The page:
US Coins

Minnesota coin dealer heads to federal prison for sales of counterfeits

Minnesota coin dealer Barry Ron Skog headed to federal prison July 9 on charges of selling counterfeit coins.

Mug shot courtesy of Dakota County (Minnesota) Sheriff's Department; Background image courtesy of Anti-Counterfeiting Educational Foundation.

Convicted Minnesota coin dealer Barry Ron Skog, 68, as part of a plea agreement escaped a lengthy federal prison sentence July 9, but will spend time incarcerated for selling counterfeit United States coins.

U.S. District Court Judge Wilhelmina M. Wright in St. Paul, Minnesota, sentenced Skog to 30 months in federal prison and ordered him to pay restitution to his victims.

Skog pleaded guilty Feb. 21 to one count of sale of counterfeit coins and one count of mail fraud.

As part of the plea agreement, four additional charges of sales of counterfeit coins were dropped.

Skog faced a maximum of 15 years in prison on each of the sales of counterfeit coins and 20 years on the mail fraud charge.

According to the plea agreement, Skog owned and operated a mail-order business called Burnsville Coin Company, through which he devised a scheme, from June 2012 through October 2015, to advertise and sell counterfeit coins by fraudulently representing that the coins were genuine and worth hundreds of dollars. The plea agreement described how through his business Skog posted advertisements in Numismatic News.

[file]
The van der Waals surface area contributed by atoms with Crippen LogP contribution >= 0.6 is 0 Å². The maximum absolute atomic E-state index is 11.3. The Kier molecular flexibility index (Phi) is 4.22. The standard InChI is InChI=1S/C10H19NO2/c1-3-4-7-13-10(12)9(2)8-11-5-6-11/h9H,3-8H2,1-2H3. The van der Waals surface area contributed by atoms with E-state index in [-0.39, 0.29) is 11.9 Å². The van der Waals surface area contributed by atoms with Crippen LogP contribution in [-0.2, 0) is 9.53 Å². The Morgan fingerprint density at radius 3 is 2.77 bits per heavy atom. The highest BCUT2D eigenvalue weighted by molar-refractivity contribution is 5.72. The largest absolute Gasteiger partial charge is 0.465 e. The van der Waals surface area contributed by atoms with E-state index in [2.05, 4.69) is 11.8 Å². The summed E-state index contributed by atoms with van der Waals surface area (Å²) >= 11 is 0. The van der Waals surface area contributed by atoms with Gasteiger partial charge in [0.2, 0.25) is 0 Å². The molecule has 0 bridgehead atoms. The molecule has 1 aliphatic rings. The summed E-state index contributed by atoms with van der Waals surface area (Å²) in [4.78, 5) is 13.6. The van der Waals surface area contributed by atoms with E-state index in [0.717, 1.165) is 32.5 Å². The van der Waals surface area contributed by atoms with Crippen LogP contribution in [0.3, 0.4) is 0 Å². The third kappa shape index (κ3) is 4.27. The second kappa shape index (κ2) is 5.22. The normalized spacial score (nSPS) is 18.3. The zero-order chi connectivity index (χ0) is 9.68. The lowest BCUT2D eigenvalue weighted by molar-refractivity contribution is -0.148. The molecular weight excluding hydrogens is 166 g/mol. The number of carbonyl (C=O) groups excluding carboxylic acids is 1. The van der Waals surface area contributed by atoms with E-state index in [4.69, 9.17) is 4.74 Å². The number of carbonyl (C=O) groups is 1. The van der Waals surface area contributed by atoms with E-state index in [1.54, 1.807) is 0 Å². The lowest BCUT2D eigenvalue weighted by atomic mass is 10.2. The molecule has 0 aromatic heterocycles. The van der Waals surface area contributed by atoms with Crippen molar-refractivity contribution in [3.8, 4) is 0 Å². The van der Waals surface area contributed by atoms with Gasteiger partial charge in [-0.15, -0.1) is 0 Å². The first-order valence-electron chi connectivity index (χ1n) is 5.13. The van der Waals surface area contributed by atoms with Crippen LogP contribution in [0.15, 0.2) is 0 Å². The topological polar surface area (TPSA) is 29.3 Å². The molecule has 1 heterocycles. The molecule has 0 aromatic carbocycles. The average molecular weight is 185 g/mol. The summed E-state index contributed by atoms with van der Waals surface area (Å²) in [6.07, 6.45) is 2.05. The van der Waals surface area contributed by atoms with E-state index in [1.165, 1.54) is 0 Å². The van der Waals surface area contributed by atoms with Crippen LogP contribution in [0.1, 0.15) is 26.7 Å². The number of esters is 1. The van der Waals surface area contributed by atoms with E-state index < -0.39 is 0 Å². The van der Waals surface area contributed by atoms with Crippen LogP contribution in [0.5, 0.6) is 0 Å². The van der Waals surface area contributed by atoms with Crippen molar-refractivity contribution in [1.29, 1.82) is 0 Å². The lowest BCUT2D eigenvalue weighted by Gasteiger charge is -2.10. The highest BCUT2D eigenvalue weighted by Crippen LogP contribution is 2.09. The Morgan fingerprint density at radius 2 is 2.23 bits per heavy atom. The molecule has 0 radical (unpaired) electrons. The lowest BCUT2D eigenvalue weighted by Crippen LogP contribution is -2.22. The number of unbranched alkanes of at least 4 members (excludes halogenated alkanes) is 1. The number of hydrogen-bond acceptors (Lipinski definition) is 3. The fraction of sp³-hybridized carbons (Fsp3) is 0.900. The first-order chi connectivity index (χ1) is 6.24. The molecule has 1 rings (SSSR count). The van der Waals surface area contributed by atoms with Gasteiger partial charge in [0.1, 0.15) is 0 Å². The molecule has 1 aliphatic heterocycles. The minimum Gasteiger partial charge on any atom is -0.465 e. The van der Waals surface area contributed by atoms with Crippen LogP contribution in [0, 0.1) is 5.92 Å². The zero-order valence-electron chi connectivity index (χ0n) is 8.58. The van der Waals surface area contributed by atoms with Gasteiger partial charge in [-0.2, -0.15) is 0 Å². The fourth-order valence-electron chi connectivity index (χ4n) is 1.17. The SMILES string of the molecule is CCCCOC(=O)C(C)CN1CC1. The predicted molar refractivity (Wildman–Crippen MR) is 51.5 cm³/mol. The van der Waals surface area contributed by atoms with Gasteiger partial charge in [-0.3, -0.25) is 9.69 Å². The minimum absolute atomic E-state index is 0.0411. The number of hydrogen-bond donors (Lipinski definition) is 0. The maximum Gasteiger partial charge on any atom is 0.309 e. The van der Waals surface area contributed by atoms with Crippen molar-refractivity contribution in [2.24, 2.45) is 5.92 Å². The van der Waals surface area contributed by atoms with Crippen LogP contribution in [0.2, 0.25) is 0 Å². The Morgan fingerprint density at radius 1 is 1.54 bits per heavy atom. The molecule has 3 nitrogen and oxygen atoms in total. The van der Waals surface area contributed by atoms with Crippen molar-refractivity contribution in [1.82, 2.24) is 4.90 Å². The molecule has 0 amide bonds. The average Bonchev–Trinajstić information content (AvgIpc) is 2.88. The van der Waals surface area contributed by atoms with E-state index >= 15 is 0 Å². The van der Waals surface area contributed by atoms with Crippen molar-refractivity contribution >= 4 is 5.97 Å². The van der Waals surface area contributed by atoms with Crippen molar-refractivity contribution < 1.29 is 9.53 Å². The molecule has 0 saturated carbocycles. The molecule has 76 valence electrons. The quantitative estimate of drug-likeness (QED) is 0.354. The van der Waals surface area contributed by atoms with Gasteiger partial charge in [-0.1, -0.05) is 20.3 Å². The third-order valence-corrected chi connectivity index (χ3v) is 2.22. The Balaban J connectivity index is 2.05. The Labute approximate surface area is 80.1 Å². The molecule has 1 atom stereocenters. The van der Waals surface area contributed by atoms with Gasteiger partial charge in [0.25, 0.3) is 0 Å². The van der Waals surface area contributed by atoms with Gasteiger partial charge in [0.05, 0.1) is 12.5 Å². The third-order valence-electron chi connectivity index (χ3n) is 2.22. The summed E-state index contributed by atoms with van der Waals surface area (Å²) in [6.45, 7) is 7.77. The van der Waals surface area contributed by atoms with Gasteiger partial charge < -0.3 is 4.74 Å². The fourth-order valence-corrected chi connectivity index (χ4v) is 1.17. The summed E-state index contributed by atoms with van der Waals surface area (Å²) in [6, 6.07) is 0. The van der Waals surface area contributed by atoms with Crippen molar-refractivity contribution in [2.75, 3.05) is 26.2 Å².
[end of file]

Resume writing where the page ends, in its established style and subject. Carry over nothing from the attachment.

The plea agreement stated that Skog sold counterfeit coins to at least 12 separate victims and fraudulently obtained approximately $57,524.29. It noted that he “also intended to create additional loss by advertising for sale 275 additional counterfeit coins at an advertised sale value of approximately $235,000.”

Collectors Universe won a default judgment against Skog in April 2011, in which a federal court issued an order permanently enjoining Skog from manufacturing and importing counterfeit Professional Coin Grading Service holders.

The order also enjoined him from selling any coin, real or counterfeit, in counterfeit PCGS holders. Collectors Universe is PCGS’s parent firm.

The civil lawsuit was filed on Dec. 7, 2010, in the United States District Court, Central District of California, and accused Skog and his coin business of selling during the previous four years counterfeit rare coins not marked COPY and housed in counterfeit PCGS holders, made to order from Chinese manufacturers.

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